Open letter from Ukrainian woman living in Sheffield

Olena Mandrik is an Ukrainian-born researcher working at the University of Sheffield. Here is her plea as her home country remains under attack.
Olena Mandrik is an Ukrainian-born researcher working at the University of Sheffield. Her parents are from Kyiv.Olena Mandrik is an Ukrainian-born researcher working at the University of Sheffield. Her parents are from Kyiv.
Olena Mandrik is an Ukrainian-born researcher working at the University of Sheffield. Her parents are from Kyiv.

“Dear Friends,

It is more than a week since the war began in Ukraine. More than a week that my country is covered in blood. More than a week since, without any provocation, Russia – under the orders of President Vladimir Putin – started bombing Ukrainian cities, killing civilians.

These include women with children – and also the elderly – fleeing living their homes with just backpacks. But the way to safety is long. Civilians risk being shot by the Russian army immorally firing at those who pass within so-called “green corridor” unless they agree to evacuate to Russia and being held as hostages there.

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My parents, who live in a Kyiv suburb on the side of the Russian attacks, were finally able to leave the city for Poland yesterday. I feel full of joy knowing they are moving to safety but terrified for millions of others who have their lives in danger.

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So, what do we have so far? I am looking at the public reaction and see diversified groups quite distinctive in their positions. There are some who happily consider that the war is “almost over” since the world is finally starting to implement economic sanctions. There are some who remain indifferent to what is going on in the world in the hope that the crisis will not affect them. And there are some who have learned nothing from history.

By saying that it is a war of democracy against Putin (rather than the war of democracy against fascism), we underestimate the problem and overestimate the actions.

Putin’s Russia is not acting alone. Neither did Hitler’s Germany in the Second World War. The implemented economic sanctions may have some impact, but it will be small and slow as long as Putin gets an external support from other countries.

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International political actions are too diversified and do not show unity of nations. Meanwhile the supporters of Russian aggression do not bear any consequences. Until this changes, I am doubtful we will see the real impact of the sanctions.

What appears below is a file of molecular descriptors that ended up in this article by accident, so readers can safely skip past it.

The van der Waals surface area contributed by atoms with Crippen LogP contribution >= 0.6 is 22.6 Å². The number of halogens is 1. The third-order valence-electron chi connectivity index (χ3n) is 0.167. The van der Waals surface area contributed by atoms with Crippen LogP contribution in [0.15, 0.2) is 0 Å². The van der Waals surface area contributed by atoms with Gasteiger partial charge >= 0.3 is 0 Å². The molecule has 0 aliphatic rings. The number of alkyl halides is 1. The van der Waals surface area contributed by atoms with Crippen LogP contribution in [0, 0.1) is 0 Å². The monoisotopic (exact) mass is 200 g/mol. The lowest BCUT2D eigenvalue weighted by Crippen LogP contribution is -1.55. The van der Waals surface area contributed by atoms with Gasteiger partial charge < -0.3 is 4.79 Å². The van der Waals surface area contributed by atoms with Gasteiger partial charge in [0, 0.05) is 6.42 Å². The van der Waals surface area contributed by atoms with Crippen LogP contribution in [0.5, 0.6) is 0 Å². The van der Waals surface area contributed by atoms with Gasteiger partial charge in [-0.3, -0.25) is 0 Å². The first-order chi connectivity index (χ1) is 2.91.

On an individual level, we need to accept that, similar to Germany in the 1930s, many Russians support the military aggression against Ukraine.

Of course, there are some brave, wise individuals understanding what is going on and actively standing up against the war, risking their lives. But, if you look at the geographical size of the country, it is not that many.

Meanwhile the world is actively trying to avoid taking real actions against Putin’s fascist regime – Putin’s Russia. This grows out of a fear of a ‘Third World War’, but will it really help to avoid it?

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Putin and the United Nations now remind me of a spoiled child and his babysitter.

All parents know that satisfying all demands of a screaming, manipulating child is a bad parental behaviour, only leading to more demands and even naughtier behaviour in the future.

In 1938, the UK signed an agreement with fascist Germany out of the fear of the Second World War. The same fear that exists now. Fascist Germany used the gained time productively to strengthen their military and ally with other countries – a situation remarkably reminiscent of what is happening today while the United Nations is not united any more.

Everyone holds their breath over the side that currently neutral China is going to take. While China has commercial reasons to support Russia, pro-active negotiations could change the balance towards peace.

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The misunderstanding of the situation of Ukrainian drama is linked to two human qualities: unlimited optimism and judgment of the behaviour of others by our own values.

We humans underestimate the risk of the negative events, being always hopeful that the worst will not happen – whether it is to run across the street in front of the bus, to ignore global warming or to continue considering that the military aggression of Russia against Ukraine will not touch you personally.

It seemed insane for someone in our modern times to start bombing the biggest by territory country in Europe, just bordering with the European Union, but no one said that the person who made this decision is sane.

For now, the only practical solution was proposed by Alex Konanykhin, the Russian businessman living in the USA, announcing a $1m reward to anyone who captures Putin as a war criminal. Ukraine has already paid much higher price though.

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In the end, I would like to thank everyone who continues to stand with Ukraine. We do not know whether our deeds will lead to the desired impact, but we do know that nothing happens without small, incremental actions. Similarly, we also know that it is 
standing together and supporting each other in the darkness what makes us all humans.”

From one Ukrainian living in Sheffield.